The principles of disaster management assume a leadership role by the local, tribal, and state governments with the federal government providing coordinated supplemental resources and assistance, if requested and approved. The immediate response to a disaster is guided by the National Response Framework (NRF), which details roles and responsibilities at various levels of government, along with cooperation from the private and non-profit sectors, for differing incidents and support functions. A declaration of a major disaster or emergency under the authority of the Robert T. Stafford Disaster Relief and Emergency Assistance Act, P.L. 93-288, must, in almost all cases, be requested by the governor of a state or the chief executive of an affected Indian tribal government, who at that point has declared that the situation is beyond the capacity of the state or tribe to respond. The governor/chief also determines which parts of the state/tribal territory they will request assistance for and suggests the types of assistance programs that may be needed. The President considers the request, in consultation with officials of the Federal Emergency Management Agency (FEMA), within the Department of Homeland Security (DHS), and makes the initial decisions on the areas to be included as well as the programs that are implemented.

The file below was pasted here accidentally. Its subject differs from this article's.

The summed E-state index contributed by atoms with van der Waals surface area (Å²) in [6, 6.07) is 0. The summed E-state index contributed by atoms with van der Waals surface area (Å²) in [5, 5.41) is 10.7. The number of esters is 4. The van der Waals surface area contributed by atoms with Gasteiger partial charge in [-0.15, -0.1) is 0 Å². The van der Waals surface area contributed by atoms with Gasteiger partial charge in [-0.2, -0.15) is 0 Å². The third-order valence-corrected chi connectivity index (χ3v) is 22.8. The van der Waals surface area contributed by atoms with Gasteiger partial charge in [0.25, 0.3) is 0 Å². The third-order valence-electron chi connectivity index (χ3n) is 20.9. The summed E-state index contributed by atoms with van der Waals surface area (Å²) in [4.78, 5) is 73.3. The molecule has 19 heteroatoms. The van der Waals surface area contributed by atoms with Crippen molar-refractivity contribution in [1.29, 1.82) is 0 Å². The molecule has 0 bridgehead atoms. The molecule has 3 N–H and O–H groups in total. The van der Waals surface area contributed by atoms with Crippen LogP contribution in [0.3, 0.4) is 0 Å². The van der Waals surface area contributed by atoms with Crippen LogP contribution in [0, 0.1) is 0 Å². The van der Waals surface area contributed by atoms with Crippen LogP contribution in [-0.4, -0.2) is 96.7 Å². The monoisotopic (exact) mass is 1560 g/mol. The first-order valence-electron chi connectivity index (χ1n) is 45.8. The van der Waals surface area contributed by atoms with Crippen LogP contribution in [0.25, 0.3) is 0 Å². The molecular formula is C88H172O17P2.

The majority of federal aid is made available from FEMA under the authority of the Stafford Act. In addition to that assistance, other disaster aid is made available through programs of the Small Business Administration (which provides disaster loans to both businesses and homeowners), the U.S. Department of Agriculture (USDA), the Federal Highway Administration (FHWA) within the Department of Transportation (DOT), and, in some instances, the Department of Housing and Urban Development (HUD) (in the form of Community Development Block Grant funds being made available for unmet disaster needs).